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Israel’s wild cards in the Syrian game

In the fight against ISIS, there are many other battles entangled and many side-actors. A very interesting actor is Israel, with respect both to ISIS and to the wider strategic game in Syria. Israel has been noticeably quiet about ISIS and about the Syrian conflict as a whole, but quietly active when it mattered.

In Syria, despite declaring its neutrality, Israel clearly has some big strategic interests at stake. Israel shares with the anti-Assad coalition, including its most extremist members, a clear hostility towards Iran, Assad’s chief backer but, at the same time, a Syria led by Sunni fundamentalist groups would constitute a clear-cut threat.

It has been reported that Israeli Air Force has been engaged in providing support to the Free Syrian Army – and even, indirectly, the Al Nusra Front – against Assad and Hezbollah, Israel’s archenemy fighting on the side of the Syrian Army. Indeed since 2011, many observers believe Israel has been obstructing arms shipments from Iran en route to Hezbollah in Lebanon.

Further complicating the picture, there is the peculiar case of the Druze community that lives on both sides of the Israeli/Syrian border. As the war began, the Druze population (most of it still with Syrian passports) across the border became divided between those who support Assad and those who back the rebels. All have apparently enjoyed Israeli protection: allegedly Israeli authorities vowed to protect Syrian Druze, encouraged by Israeli Druze who often held demonstrations in the Golan Heights, publicly demanding that Israel protect their Syrian relatives.

From the Israeli point of view therefore, the Syrian conflict is multi-fold: its enemies – both the Sunni Islamist/jihadi organizations and Assad/Iran/Hezbollah coalition – are busy fighting one another, and the Druze who support the Syrian government may soon become unlikely helpful allies of the Jewish state. But, of course ISIS plays the wild card in the game.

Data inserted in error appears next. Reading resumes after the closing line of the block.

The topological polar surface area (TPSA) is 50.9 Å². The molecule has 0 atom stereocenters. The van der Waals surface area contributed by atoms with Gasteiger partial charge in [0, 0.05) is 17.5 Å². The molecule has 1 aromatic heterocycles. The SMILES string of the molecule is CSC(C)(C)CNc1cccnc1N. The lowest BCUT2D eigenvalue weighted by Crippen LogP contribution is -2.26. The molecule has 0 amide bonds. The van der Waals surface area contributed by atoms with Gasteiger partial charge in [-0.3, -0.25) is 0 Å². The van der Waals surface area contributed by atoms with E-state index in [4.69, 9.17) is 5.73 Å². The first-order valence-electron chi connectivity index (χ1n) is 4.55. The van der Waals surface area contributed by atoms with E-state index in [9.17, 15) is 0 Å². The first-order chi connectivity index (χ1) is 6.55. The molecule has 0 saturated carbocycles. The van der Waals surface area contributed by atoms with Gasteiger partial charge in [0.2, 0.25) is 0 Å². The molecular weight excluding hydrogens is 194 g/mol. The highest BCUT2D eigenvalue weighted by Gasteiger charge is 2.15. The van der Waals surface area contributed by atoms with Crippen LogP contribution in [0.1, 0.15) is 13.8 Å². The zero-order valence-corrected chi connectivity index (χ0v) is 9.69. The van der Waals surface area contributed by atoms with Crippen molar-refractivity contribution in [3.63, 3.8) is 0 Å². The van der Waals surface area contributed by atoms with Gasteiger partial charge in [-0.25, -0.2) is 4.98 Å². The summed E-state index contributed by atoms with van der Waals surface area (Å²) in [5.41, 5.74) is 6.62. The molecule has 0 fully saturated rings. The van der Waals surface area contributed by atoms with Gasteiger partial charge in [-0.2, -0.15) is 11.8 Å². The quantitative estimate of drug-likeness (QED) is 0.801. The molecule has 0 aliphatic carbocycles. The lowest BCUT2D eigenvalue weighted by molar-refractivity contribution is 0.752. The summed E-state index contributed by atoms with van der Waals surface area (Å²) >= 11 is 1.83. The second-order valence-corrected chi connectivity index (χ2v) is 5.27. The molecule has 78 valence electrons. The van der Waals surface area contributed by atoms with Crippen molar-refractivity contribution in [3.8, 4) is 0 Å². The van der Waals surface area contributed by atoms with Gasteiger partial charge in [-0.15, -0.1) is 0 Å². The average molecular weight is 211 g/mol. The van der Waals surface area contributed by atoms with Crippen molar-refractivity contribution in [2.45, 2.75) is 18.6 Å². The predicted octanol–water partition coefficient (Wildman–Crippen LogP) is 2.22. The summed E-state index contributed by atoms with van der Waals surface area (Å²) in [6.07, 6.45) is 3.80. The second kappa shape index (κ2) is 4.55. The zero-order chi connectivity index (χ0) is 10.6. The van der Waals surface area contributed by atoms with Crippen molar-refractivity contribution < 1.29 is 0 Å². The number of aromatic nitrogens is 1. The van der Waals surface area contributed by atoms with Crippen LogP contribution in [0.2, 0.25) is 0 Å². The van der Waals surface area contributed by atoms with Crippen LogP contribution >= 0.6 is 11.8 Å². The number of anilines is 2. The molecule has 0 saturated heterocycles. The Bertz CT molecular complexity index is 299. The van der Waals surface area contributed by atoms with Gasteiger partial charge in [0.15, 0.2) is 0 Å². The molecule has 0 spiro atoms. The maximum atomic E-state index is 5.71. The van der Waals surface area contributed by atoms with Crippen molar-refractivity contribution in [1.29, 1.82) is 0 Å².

Regionally, Israel will probably exploit the threat posed by ISIS – and subsequently the November 13 Paris attacks – to play two parallel roles in strategic calculations: the potential victim of terror, but also a powerful actor in the fight against terrorism. On the one hand, Israel has requested more weapons and military aid from the United States administration to defend itself as a potential victim of terror; on the other hand, Israeli Prime Minister Netanyahu has offered his support to Russian President Putin on his Syrian campaign. At least one security arrangement was signed between Russia and Israel over Syria in order to facilitate the direct exchange of intelligence information and prevent the two armies from targeting each other’s aircraft.

At local level, Israel is playing the ISIS-card to crack down on Palestinians with Islamist orientation or ideology. The Shin Bet, Israel’s domestic intelligence service, revealed that seven residents of an Arab town in Israel planned to join ISIS in Syria, and that approximately 40 Israeli Arabs or East Jerusalem residents have joined it already.

These events have been used to justify the decision of the Israeli government to jail a handful of Israeli Arabs for allegedly trying to spread Islamic State ideology and to ban and outlaw the northern branch of the Islamic Movement (Janahat Shamaly al Harka al Islamiyya) in Israel. The risk is that a widespread and indiscriminate crackdown on Palestinians close to Islamist movements, including non-terrorist ones, could, conversely strengthen in a spectacular way the support for the same movements and put local tensions out of control.

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